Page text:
BRITISH converts to Islam are often left feeling like “enemies” of their families and wider society because of destructive stereotypes in the media, according to a new study published yesterday.
A group of 50 men of various ages and backgrounds were questioned by academics from Cambridge University’s Centre of Islamic Studies about becoming new Muslims.
Abdul Maalik Taylor, who runs Islamic-themed London tours, said his family physically and emotionally abused him for converting from Hinduism 20 years ago.
“If there are successful Muslim converts who have contributed to society and to Britain, they won’t get highlighted by the media,” he added.
Adrian Heath said he was “shocked” as “a white man in modern Britain” to have been ostracised and mocked by relatives and colleagues.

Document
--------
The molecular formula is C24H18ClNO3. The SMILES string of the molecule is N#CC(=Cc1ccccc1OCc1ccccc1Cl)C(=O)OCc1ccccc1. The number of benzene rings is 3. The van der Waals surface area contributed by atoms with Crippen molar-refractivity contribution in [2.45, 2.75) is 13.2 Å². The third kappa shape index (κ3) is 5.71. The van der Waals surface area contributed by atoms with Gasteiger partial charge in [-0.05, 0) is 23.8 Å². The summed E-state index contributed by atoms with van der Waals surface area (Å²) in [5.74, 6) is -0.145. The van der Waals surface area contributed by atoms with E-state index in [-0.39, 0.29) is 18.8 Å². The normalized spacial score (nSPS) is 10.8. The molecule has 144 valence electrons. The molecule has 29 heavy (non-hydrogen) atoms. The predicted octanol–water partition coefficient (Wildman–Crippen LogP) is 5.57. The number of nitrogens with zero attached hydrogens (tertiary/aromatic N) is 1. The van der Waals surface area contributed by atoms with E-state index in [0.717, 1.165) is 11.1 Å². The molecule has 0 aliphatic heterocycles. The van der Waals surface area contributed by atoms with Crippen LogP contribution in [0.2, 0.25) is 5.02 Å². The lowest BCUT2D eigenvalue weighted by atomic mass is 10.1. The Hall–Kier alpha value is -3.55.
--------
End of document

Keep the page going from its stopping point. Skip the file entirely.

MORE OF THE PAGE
His “parents took it hard” after he was “inadvertently exposed” as a convert and refused to attend his wedding.
Mr Heath said: “I was ridiculed for my prayer times and to my face by people who had education and should have known better.”
Those who converted in prison are at higher risk of reoffending because of a lack of support on release, according to the study.
Centre of Islamic Studies director Professor Yasir Suleiman said that with “general apathy towards faith” in Britain, many converts are seen as “eccentrics, misfits, outcasts and rebels.”
They are also seen as “renegades, traitors or enemies of a fifth column who have turned their back on their original culture,” he added, and would benefit from help by convert-specific organisations.
Some converts were approached to work as British security services informants, the study said.